LOS ANGELES - They've been fighting for it and with President Obama touting the Senate's progress on comprehensive immigration reform advocates are welcoming the possibilities of a path to citizenship for the estimated 11 million undocumented immigrants.
“Sa akin OK na ito. Let's start with this and kung ano pa ma-push natin, pero with a very clear mindset na, as long as there's a path to citizenship,” said Lolita Andrada Lledo of the Pilipino Workers Center.
Filipino Republicans also look forward to the reform but are unsure if there will truly be an impact.
“We should address it long term, the last immigration reform was 1982 during the Reagan administration. It was suppose to solve the illegal immigration also and there were 4 million illegal immigrants that benefited from the immigration reform and now we have 11 million illegal Immigrants,” said Dr. Leo Pandac, spokesperson of the National Asian Republican Coalition.
Pandac, a former executive director for the National Asian American Republican Council, believes the reform may be hindered by Republican lawmakers facing elections in conservative districts.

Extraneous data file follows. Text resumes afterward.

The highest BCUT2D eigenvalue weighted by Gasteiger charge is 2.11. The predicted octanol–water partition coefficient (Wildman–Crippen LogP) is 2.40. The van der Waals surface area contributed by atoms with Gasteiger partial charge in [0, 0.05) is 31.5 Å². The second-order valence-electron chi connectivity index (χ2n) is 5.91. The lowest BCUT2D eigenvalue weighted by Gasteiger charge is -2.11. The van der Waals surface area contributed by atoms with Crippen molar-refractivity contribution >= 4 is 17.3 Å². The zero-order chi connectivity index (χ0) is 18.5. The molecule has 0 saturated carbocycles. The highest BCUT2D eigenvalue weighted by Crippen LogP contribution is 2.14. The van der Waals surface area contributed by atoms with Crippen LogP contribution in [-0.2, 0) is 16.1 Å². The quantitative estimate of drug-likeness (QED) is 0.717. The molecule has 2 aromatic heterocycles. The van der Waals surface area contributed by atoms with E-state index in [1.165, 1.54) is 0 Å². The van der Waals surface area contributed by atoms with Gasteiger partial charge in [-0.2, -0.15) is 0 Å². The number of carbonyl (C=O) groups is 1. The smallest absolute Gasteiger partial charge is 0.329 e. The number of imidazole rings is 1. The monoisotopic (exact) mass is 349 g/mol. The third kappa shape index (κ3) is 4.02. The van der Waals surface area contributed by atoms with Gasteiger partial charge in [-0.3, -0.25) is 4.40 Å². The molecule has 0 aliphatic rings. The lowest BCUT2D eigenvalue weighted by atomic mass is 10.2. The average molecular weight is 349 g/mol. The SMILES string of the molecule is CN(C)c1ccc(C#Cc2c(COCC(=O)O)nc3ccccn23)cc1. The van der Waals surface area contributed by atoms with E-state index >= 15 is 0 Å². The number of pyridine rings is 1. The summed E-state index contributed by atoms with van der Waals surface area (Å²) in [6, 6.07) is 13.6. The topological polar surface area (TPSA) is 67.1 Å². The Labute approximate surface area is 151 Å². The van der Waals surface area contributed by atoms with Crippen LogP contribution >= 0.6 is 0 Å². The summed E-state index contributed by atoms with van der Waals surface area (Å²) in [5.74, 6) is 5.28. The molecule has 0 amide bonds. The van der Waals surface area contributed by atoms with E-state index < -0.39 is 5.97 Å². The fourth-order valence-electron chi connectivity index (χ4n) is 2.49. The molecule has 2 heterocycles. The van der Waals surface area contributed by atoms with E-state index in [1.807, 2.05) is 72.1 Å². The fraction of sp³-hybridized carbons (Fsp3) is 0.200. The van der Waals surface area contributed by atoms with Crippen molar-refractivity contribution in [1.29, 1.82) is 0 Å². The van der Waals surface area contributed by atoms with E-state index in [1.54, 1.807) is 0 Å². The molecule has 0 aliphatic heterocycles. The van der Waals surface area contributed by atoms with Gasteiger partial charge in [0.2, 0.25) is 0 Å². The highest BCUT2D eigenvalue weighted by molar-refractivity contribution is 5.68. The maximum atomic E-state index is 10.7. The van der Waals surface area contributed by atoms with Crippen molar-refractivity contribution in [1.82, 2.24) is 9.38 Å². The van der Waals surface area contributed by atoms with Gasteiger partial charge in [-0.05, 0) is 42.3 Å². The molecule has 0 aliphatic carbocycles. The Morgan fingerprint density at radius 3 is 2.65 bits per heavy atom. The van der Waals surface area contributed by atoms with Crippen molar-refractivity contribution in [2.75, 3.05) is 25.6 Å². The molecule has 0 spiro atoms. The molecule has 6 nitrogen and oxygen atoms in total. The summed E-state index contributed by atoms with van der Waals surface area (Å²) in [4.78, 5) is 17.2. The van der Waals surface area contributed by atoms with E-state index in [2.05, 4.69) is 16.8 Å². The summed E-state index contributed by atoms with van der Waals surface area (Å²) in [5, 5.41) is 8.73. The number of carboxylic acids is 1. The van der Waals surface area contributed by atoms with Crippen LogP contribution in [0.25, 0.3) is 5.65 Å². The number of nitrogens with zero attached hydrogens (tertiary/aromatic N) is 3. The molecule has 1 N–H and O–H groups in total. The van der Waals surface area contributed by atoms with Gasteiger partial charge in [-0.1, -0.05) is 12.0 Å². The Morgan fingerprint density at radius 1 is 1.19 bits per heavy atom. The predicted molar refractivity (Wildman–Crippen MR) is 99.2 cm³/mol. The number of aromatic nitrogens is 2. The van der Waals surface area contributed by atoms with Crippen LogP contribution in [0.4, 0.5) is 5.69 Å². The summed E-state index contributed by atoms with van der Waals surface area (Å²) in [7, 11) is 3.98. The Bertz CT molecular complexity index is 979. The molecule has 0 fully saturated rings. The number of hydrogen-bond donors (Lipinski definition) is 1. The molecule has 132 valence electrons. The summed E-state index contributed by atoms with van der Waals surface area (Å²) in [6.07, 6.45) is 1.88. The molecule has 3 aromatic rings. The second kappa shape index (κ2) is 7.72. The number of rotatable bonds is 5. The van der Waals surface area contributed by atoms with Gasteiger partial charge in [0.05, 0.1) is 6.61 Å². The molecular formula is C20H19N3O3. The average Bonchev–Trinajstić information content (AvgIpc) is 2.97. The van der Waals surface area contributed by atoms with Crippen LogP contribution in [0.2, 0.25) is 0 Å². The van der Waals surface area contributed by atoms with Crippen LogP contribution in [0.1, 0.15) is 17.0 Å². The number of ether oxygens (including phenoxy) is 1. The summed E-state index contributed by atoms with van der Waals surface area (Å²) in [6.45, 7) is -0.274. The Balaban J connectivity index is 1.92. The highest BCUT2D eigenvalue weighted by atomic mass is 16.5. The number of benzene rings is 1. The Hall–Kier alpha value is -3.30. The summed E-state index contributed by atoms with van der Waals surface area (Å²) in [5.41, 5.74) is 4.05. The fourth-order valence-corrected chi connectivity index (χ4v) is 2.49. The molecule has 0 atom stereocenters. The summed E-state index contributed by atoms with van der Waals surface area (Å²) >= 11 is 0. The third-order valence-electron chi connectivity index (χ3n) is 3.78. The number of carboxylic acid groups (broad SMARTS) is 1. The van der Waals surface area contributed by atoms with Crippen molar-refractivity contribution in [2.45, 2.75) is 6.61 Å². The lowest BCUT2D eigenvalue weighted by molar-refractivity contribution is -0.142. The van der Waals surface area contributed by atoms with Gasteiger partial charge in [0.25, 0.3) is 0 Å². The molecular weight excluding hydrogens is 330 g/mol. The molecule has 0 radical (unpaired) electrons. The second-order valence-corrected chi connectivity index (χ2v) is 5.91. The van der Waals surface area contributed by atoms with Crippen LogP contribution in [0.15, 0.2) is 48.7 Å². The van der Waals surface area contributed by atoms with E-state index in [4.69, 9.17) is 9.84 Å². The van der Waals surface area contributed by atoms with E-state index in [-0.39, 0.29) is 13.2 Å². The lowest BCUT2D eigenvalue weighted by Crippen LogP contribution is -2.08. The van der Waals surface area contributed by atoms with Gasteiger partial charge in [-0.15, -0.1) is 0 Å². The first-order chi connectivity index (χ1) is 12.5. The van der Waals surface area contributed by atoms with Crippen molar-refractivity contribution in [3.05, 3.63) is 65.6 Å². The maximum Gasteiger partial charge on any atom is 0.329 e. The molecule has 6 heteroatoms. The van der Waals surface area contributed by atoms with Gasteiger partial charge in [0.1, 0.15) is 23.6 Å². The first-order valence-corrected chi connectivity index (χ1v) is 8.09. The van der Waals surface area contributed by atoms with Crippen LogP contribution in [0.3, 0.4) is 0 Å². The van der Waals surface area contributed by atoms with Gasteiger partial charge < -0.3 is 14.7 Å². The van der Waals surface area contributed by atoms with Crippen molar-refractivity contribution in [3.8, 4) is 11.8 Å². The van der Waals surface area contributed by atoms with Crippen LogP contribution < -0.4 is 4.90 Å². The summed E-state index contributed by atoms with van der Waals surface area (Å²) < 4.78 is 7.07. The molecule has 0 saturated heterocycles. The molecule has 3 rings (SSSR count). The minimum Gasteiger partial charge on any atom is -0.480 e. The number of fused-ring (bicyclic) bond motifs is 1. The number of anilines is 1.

“The problem will be in the Lower House in Congress, because of the Republicans, they're running their district. In their district people are against immigration so they have to be against immigration or they're not coming back to Congress,” said Pandac.
Lledo said advocates are planning legislative visits and aggressive lobbying as lawmakers create and debate over the reform.
She is going to Washington D.C. in the next two weeks to meet with other immigration advocacy groups as they push for the reform overhaul and will challenge possible provisions that would restrict undocumented social service recipients from getting on the path to citizenship.